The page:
Mathematics Stack Exchange is a question and answer site for people studying math at any level and professionals in related fields. It's 100% free, no registration required.

Sign up
Here's how it works:
  1. Anybody can ask a question
  2. Anybody can answer
  3. The best answers are voted up and rise to the top

There's an equation in my script, which I do not understand. Let $(B_t)$ be a Brownian Motion and $\Gamma\in\mathcal{B}(\mathbb{R}^n)$, $t\ge s$ the equation is

$$P(B_t\in\Gamma | B_s)=\frac{1}{\sqrt{(2\pi)^d(t-s)^d}}\int_\Gamma \exp{\left(-\frac{|z-B_s|^2}{2(t-s)}\right)}dz$$

A reference why this is true would be appreciated. I think there is a Theorem which tells us how to calculate such an expression. Just for completeness, the only result I know is:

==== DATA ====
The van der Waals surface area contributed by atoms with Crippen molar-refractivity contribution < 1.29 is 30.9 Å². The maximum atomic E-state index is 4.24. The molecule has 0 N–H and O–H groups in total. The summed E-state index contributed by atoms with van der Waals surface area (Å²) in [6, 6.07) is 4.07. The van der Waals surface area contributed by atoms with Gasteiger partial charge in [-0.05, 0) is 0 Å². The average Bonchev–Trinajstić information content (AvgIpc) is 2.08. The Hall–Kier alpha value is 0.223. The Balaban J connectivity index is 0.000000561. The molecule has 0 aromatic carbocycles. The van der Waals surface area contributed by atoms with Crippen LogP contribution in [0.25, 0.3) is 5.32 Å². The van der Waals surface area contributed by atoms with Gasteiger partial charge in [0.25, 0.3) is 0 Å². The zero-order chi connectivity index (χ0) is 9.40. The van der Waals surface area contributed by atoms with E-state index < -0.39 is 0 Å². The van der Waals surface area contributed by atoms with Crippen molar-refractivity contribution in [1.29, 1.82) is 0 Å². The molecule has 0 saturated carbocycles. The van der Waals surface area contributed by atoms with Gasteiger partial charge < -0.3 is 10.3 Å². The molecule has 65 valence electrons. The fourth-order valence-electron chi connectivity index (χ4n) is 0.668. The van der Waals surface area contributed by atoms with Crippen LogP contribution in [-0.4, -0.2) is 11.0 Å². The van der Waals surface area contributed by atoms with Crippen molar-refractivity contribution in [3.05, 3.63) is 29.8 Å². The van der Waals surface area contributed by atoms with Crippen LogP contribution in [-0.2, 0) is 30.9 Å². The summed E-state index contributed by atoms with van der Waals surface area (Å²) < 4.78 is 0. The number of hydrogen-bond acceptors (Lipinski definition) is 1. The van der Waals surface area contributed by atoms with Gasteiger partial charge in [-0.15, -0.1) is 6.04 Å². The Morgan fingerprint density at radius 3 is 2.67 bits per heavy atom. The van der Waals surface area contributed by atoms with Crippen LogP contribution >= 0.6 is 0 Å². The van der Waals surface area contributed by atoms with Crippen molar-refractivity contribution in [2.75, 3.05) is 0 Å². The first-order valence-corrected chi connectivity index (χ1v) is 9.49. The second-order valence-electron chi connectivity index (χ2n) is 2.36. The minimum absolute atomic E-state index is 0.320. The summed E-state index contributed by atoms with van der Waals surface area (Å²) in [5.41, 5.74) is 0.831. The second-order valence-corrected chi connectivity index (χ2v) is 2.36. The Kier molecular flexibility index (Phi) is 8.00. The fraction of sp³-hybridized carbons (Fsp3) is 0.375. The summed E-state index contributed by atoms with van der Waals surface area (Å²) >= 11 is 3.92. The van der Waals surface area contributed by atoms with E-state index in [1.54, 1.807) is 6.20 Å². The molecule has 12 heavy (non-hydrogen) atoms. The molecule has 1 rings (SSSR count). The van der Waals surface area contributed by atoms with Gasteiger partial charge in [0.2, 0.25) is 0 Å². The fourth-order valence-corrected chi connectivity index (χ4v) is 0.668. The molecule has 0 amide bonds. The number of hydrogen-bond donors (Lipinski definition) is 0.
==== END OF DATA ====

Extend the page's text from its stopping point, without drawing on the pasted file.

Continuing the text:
Let $\mathcal{G}\subset\mathcal{F}$ a $\sigma$-field, $X$ $\mathcal{G}$ measurable and $Y$ independent of $\mathcal{G}$. For every $F:S_1\times S_2\to[0,\infty]$ which is $\mathcal{S}_1\times\mathcal{S}_2$ measurable we have $$E[F(X,Y)|\mathcal{G}]=E[F(x,Y)]|_{x=X(\omega )}=g(X(\omega ))$$ where $g(x):=E[F(x,Y)]$.

However I do not see how to apply this in this situation.

share|cite|improve this question
up vote 0 down vote accepted

Let $X=B_s$, $Y=B_t-B_s$ and $f(x,y):=(x+y)\chi_A$. All the conditions are satisfied.

share|cite|improve this answer
Why is in the exp function $|z-B_s|$ and not $|z+B_s|$ ? – user20869 Jul 25 '12 at 12:23

Your Answer


By posting your answer, you agree to the privacy policy and terms of service.